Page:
binary tree representation of trees

(data structure)

Definition: A way to represent a multiway tree as a binary tree. The leftmost child, c, of a node, n, in the multiway tree is the left child, c', of the corresponding node, n', in the binary tree. The immediately right sibling of c is the right child of c'.

Formal Definition: A multiway tree T can be represented by a corresponding binary tree B. Let {n1,…, nk} be nodes of the multiway tree, T. Let {n'1,…, n'k} be nodes of the corresponding binary tree B. Node nk corresponds to n'k. In particular, nodes nk and n'k have the same labels and if nk is the root of T, n'k is the root of B. Connections correspond as follows:

Also known as first child-next sibling binary tree, doubly-chained tree, filial-heir chain.

Aggregate parent (I am a part of or used in ...)
multiway tree, k-ary tree, Schorr-Waite graph marking algorithm.

Note: See [Knuth97, 1:333, Sect. 2.3.2].

The binary tree representation of a multiway tree or k-ary tree is based on first child-next sibling representation of the tree. In this representation every node is linked with its leftmost child and its next (right nearest) sibling.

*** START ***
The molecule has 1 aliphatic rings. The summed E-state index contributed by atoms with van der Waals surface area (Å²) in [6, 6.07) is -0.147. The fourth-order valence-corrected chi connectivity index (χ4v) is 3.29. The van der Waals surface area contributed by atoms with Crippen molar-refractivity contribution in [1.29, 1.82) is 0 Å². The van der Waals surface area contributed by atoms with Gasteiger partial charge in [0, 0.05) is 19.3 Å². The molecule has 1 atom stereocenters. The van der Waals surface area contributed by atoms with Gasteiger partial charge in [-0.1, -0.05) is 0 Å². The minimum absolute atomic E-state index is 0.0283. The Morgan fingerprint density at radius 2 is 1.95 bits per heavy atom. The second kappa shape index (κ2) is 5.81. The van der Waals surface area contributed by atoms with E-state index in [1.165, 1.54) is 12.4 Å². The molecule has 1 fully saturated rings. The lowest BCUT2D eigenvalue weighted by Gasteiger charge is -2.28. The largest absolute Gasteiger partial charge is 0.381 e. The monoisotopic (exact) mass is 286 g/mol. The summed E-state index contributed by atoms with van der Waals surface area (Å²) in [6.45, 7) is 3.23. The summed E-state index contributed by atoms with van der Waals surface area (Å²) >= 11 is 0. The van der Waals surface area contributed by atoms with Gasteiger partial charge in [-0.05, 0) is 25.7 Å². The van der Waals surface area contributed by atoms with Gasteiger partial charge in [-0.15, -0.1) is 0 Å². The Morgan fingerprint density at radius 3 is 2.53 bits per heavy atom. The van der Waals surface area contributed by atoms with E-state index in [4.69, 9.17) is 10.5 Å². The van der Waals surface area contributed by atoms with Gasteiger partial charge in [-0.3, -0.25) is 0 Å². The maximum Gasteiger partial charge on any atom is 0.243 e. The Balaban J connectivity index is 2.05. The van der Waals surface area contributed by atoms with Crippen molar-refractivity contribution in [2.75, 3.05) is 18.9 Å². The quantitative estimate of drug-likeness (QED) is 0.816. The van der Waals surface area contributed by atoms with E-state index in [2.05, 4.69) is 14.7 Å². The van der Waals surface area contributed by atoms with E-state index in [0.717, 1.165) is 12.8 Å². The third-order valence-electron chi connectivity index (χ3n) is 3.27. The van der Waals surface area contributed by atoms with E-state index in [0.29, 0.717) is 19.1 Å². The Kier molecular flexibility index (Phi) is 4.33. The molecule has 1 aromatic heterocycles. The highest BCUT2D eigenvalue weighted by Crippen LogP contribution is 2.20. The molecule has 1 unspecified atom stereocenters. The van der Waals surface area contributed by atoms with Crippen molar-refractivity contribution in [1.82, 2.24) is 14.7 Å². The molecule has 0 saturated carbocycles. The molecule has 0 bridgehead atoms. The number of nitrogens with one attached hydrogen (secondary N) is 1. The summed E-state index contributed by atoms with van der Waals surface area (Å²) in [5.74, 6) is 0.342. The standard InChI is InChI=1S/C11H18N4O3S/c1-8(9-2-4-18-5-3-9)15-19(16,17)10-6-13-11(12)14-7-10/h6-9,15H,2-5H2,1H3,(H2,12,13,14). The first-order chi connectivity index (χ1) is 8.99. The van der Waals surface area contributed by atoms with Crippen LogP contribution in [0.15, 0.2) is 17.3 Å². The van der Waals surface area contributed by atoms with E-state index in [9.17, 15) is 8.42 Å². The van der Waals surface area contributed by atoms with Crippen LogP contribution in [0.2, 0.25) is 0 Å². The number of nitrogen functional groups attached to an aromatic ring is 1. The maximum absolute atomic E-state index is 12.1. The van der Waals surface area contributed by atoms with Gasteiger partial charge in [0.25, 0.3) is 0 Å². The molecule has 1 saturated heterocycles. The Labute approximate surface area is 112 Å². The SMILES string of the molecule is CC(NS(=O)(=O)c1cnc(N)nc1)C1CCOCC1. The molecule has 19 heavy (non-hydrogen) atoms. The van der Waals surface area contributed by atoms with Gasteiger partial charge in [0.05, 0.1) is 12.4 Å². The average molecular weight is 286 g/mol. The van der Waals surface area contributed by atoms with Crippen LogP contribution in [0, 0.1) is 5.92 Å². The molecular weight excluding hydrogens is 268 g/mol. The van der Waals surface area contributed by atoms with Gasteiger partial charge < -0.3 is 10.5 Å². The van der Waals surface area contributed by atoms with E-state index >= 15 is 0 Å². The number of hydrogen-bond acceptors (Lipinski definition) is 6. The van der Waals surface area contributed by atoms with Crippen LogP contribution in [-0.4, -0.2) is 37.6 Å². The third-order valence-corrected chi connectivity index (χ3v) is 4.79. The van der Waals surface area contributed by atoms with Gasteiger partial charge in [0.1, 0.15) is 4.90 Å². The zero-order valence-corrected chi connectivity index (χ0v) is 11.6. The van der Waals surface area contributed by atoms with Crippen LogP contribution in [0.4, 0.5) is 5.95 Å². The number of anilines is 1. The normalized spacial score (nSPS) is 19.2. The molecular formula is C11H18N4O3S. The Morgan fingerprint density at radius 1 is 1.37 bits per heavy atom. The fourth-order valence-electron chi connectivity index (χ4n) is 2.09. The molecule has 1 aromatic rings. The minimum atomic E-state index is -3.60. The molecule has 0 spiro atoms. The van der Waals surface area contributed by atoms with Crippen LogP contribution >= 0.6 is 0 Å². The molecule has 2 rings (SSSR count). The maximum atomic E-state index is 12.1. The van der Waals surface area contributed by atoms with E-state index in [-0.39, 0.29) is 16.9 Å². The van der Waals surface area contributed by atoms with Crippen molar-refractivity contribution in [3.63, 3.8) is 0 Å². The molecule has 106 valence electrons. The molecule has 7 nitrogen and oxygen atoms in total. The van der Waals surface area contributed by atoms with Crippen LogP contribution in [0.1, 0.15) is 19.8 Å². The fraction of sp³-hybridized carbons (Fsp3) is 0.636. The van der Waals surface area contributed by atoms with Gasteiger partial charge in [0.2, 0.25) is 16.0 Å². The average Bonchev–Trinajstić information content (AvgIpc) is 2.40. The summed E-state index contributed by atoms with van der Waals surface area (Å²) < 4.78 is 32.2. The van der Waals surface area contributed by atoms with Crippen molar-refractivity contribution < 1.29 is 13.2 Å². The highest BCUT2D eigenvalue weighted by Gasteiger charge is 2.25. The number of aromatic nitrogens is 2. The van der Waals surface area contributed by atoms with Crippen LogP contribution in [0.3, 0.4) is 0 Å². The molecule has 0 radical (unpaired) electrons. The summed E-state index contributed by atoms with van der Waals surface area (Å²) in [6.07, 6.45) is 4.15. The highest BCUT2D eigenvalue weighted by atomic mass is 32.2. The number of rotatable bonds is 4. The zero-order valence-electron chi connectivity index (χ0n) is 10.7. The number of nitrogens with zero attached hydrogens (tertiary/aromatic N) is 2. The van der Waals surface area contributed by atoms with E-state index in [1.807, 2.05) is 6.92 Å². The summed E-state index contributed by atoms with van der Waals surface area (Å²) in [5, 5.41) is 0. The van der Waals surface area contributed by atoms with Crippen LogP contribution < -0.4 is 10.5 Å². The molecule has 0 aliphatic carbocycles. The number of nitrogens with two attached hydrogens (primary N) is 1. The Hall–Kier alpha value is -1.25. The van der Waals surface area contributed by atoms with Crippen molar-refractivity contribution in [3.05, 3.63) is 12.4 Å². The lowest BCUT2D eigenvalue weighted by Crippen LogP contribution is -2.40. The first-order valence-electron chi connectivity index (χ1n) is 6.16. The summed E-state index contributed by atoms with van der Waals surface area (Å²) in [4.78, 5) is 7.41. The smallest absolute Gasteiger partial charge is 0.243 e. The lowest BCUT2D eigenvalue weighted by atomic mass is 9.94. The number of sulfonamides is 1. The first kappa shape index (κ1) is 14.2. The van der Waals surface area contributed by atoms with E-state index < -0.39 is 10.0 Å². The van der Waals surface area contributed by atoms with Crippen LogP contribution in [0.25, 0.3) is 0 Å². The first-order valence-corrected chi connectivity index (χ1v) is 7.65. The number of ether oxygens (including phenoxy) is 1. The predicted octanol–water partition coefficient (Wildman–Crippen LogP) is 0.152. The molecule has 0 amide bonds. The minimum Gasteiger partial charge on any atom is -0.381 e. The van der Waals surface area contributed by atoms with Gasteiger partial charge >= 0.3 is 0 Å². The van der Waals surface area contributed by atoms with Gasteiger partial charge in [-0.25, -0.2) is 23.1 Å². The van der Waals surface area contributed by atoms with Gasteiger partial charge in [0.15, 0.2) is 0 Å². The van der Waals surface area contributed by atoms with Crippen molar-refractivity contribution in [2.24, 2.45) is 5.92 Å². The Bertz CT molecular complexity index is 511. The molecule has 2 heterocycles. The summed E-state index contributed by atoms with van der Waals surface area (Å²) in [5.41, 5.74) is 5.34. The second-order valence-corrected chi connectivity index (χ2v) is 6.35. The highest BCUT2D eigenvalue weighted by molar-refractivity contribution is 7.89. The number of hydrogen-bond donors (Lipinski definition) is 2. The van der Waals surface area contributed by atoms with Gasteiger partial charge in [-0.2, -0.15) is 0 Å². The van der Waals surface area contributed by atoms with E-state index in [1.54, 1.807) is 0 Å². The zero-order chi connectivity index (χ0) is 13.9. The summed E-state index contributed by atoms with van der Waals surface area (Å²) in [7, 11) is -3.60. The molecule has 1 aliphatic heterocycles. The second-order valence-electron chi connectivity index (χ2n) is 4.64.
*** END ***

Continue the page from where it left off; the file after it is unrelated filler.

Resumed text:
Let us see one example. Consider the following multiway tree

/ | \
/ | \
2 3 4
/ \ |
5 6 7
/ \
8 9
This tree can be represented in first child-next sibling manner as follows
/ /
5---6 7
Now, if we look at the first child-next sibling representation of the tree closely, we will see that it forms a binary tree. To see this better, we can rotate every next-sibling edge 45 degrees clockwise. After that we get the following binary tree:
/ \
5 3
\ \
6 4
This is binary tree representation of the given (multiway) tree.

Authors: AL,PEB

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If you have suggestions, corrections, or comments, please get in touch with Paul Black.

Entry modified 20 November 2008.
HTML page formatted Wed Mar 13 12:42:45 2019.

Cite this as:
Alen Lovrencic and Paul E. Black, "binary tree representation of trees", in Dictionary of Algorithms and Data Structures [online], Paul E. Black, ed. 20 November 2008. (accessed TODAY) Available from: